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Trump says Mattis to leave Jan. 1, two months early

President Donald J. Trump departs from the Pentagon alongside Secretary of Defense James Mattis on Jan. 27, 2017, in Washington, D.C. (U.S. Air Force Staff Sgt. Jette Carr/Department of Defense)
December 24, 2018

Following the sudden resignation of Defense Secretary James Mattis, President Trump made a surprise announcement himself when he revealed that he’d be replacing Mattis earlier than planned.

In his resignation letter on Thursday, Mattis said he would remain in his post until Feb. 28 to provide enough time for the President to find a replacement. That search was short lived when President Trump announced Mattis’ replacement on Sunday.

“I am pleased to announce that our very talented Deputy Secretary of Defense, Patrick Shanahan, will assume the title of Acting Secretary of Defense starting January 1, 2019. Patrick has a long list of accomplishments while serving as Deputy, & previously Boeing. He will be great!” Trump tweeted.

A source told CNN that Mattis’ last day is now slated to be Jan. 1, and no public ceremonies are expected to be held for his departure.

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A senior official said that the naming of the new defense secretary took place swiftly in order to facilitate a “smooth transition” between secretaries.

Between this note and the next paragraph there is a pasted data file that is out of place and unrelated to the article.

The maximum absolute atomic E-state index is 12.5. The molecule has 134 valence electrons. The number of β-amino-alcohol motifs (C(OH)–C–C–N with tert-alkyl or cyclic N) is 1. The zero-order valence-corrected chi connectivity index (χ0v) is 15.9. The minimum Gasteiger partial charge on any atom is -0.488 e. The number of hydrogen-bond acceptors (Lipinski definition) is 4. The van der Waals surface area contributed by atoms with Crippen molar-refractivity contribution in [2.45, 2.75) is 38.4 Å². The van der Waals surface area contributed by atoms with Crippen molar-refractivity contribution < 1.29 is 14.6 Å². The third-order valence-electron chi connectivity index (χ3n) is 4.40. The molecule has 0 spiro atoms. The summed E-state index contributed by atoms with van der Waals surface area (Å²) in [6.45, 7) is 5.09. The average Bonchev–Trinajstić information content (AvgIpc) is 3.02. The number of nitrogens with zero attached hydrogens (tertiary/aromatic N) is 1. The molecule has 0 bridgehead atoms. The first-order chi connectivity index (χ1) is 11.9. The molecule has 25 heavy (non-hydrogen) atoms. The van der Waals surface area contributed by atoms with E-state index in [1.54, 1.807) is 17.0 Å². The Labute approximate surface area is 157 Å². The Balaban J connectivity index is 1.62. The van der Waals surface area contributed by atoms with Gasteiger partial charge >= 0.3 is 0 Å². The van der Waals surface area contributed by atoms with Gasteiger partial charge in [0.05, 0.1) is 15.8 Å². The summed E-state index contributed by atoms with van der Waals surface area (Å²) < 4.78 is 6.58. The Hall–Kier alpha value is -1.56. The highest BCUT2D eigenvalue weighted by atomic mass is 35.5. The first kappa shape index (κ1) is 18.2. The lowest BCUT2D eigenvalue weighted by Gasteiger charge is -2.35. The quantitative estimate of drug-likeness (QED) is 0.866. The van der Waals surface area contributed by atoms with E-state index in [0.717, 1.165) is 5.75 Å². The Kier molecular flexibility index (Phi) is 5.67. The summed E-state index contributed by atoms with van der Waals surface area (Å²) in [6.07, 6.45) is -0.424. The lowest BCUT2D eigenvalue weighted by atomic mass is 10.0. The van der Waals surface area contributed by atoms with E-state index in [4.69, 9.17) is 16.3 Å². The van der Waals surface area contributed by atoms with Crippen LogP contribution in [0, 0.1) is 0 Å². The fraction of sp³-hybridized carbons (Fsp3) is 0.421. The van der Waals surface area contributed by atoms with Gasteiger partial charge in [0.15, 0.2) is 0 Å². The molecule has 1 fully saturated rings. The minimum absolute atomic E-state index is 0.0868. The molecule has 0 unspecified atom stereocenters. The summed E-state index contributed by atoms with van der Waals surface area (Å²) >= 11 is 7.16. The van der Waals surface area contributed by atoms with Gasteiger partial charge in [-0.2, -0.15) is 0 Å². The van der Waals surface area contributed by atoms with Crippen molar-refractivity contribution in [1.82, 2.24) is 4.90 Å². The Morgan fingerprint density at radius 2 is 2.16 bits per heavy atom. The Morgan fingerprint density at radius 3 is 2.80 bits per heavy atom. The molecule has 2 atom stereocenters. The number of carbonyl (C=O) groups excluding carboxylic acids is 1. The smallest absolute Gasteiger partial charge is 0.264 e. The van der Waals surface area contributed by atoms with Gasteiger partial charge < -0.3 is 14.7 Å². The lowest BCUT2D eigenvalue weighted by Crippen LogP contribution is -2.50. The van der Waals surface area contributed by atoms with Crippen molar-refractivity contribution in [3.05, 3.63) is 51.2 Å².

“It is just untenable to have someone stretch out over a long period of time when everyone knows they are a lame duck,” the official said. “There shouldn’t be any ambiguity that the person in charge is following the president’s policies.”

President Trump was reportedly angered by the resignation letter and the media coverage of it in the following days, which led to the escalation of Mattis’ replacement.

In what has been considered a jab toward Mattis, President Trump tweeted on Saturday, saying, “When President Obama ingloriously fired Jim Mattis, I gave him a second chance. Some thought I shouldn’t, I thought I should. Interesting relationship-but I also gave all of the resources that he never really had. Allies are very important-but not when they take advantage of U.S.”

Many have expressed concern over Mattis’ resignation. The retired four-star Marine Corps general had a 44-year-long military career and previously headed the U.S. Central Command overseeing military operations in Iraq and Afghanistan.

He was hailed as one of the greatest military minds of our time.

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In his resignation letter, Mattis told the President, “Because you have the right to have a Secretary of Defense whose views are better aligned with yours on these and other subjects, I believe it is right for me to step down from my position.”

Mattis’ resignation came one day after President Trump announced the full withdrawal of U.S. troops from Syria and a bold declaration that ISIS was defeated, despite contradictions from the Pentagon and criticisms from Republican members of Congress.

In stark contrast to Mattis, Shanahan has an engineering background, not a military background. Prior to his appointment to Deputy Defense Secretary in Mar. 2017, he spent over three decades in various leadership and executive roles at Boeing, according to his DoD biography. He oversaw various aviation programs, including U.S. Army programs involving the Osprey, Chinook, and Apache helicopters.